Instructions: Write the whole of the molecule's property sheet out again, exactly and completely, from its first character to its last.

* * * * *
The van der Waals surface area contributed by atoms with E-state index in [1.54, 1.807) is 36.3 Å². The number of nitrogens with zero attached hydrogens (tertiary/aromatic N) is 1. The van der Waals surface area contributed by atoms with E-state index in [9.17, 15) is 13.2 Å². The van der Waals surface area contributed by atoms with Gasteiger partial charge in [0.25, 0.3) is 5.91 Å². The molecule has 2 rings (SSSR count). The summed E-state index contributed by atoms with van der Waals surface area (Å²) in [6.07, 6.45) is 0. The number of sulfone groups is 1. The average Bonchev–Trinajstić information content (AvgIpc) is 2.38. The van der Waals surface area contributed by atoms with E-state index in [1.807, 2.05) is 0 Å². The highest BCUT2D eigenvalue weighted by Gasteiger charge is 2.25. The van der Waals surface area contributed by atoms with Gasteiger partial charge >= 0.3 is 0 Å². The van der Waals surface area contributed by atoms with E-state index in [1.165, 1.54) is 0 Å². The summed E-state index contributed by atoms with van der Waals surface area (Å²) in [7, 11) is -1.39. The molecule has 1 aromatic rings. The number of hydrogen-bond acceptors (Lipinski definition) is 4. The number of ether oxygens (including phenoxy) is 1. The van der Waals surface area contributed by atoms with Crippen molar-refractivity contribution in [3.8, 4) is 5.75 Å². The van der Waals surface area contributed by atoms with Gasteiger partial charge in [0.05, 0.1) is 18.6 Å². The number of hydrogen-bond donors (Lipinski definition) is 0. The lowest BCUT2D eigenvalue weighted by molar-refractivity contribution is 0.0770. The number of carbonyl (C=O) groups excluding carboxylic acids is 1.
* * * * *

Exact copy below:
The van der Waals surface area contributed by atoms with E-state index in [1.54, 1.807) is 36.3 Å². The number of nitrogens with zero attached hydrogens (tertiary/aromatic N) is 1. The van der Waals surface area contributed by atoms with E-state index in [9.17, 15) is 13.2 Å². The van der Waals surface area contributed by atoms with Gasteiger partial charge in [0.25, 0.3) is 5.91 Å². The molecule has 2 rings (SSSR count). The summed E-state index contributed by atoms with van der Waals surface area (Å²) in [6.07, 6.45) is 0. The number of sulfone groups is 1. The average Bonchev–Trinajstić information content (AvgIpc) is 2.38. The van der Waals surface area contributed by atoms with E-state index in [1.807, 2.05) is 0 Å². The highest BCUT2D eigenvalue weighted by Gasteiger charge is 2.25. The van der Waals surface area contributed by atoms with Gasteiger partial charge >= 0.3 is 0 Å². The van der Waals surface area contributed by atoms with E-state index in [1.165, 1.54) is 0 Å². The summed E-state index contributed by atoms with van der Waals surface area (Å²) in [7, 11) is -1.39. The molecule has 1 aromatic rings. The number of hydrogen-bond acceptors (Lipinski definition) is 4. The number of ether oxygens (including phenoxy) is 1. The van der Waals surface area contributed by atoms with Crippen molar-refractivity contribution in [3.8, 4) is 5.75 Å². The van der Waals surface area contributed by atoms with Gasteiger partial charge in [0.05, 0.1) is 18.6 Å². The number of hydrogen-bond donors (Lipinski definition) is 0. The lowest BCUT2D eigenvalue weighted by molar-refractivity contribution is 0.0770. The number of carbonyl (C=O) groups excluding carboxylic acids is 1.